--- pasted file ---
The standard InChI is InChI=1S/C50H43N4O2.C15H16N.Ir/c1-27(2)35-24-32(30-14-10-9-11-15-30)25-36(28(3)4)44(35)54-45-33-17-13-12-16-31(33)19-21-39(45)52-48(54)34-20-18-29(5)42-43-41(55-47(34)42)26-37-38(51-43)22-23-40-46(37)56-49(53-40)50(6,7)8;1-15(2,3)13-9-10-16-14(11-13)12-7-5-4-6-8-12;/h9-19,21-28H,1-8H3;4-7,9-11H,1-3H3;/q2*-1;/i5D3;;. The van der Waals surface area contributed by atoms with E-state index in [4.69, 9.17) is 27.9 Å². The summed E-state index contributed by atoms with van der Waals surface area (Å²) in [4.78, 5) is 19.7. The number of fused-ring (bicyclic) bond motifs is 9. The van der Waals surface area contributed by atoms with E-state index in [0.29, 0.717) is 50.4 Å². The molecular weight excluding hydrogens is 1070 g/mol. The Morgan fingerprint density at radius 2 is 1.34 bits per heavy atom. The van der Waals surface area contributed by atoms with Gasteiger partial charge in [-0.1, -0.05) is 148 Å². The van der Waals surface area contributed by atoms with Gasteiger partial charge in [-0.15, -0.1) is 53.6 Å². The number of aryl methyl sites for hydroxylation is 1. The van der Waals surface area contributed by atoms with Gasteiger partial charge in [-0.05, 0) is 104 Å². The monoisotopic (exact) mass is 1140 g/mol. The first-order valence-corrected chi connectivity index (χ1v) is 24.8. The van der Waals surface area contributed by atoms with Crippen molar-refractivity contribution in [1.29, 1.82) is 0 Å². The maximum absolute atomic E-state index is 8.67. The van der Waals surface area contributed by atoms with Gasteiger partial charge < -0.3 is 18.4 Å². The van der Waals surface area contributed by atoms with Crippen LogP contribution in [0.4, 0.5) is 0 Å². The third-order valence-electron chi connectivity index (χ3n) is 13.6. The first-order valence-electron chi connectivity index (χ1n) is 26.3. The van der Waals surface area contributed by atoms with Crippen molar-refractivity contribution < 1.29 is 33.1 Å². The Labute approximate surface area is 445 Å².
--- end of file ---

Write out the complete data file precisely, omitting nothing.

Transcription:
The standard InChI is InChI=1S/C50H43N4O2.C15H16N.Ir/c1-27(2)35-24-32(30-14-10-9-11-15-30)25-36(28(3)4)44(35)54-45-33-17-13-12-16-31(33)19-21-39(45)52-48(54)34-20-18-29(5)42-43-41(55-47(34)42)26-37-38(51-43)22-23-40-46(37)56-49(53-40)50(6,7)8;1-15(2,3)13-9-10-16-14(11-13)12-7-5-4-6-8-12;/h9-19,21-28H,1-8H3;4-7,9-11H,1-3H3;/q2*-1;/i5D3;;. The van der Waals surface area contributed by atoms with E-state index in [4.69, 9.17) is 27.9 Å². The summed E-state index contributed by atoms with van der Waals surface area (Å²) in [4.78, 5) is 19.7. The number of fused-ring (bicyclic) bond motifs is 9. The van der Waals surface area contributed by atoms with E-state index in [0.29, 0.717) is 50.4 Å². The molecular weight excluding hydrogens is 1070 g/mol. The Morgan fingerprint density at radius 2 is 1.34 bits per heavy atom. The van der Waals surface area contributed by atoms with Gasteiger partial charge in [-0.1, -0.05) is 148 Å². The van der Waals surface area contributed by atoms with Gasteiger partial charge in [-0.15, -0.1) is 53.6 Å². The number of aryl methyl sites for hydroxylation is 1. The van der Waals surface area contributed by atoms with Gasteiger partial charge in [-0.05, 0) is 104 Å². The monoisotopic (exact) mass is 1140 g/mol. The first-order valence-corrected chi connectivity index (χ1v) is 24.8. The van der Waals surface area contributed by atoms with Crippen molar-refractivity contribution in [1.29, 1.82) is 0 Å². The maximum absolute atomic E-state index is 8.67. The van der Waals surface area contributed by atoms with Gasteiger partial charge < -0.3 is 18.4 Å². The van der Waals surface area contributed by atoms with Crippen LogP contribution in [0.4, 0.5) is 0 Å². The third-order valence-electron chi connectivity index (χ3n) is 13.6. The first-order valence-electron chi connectivity index (χ1n) is 26.3. The van der Waals surface area contributed by atoms with Crippen molar-refractivity contribution < 1.29 is 33.1 Å². The Labute approximate surface area is 445 Å².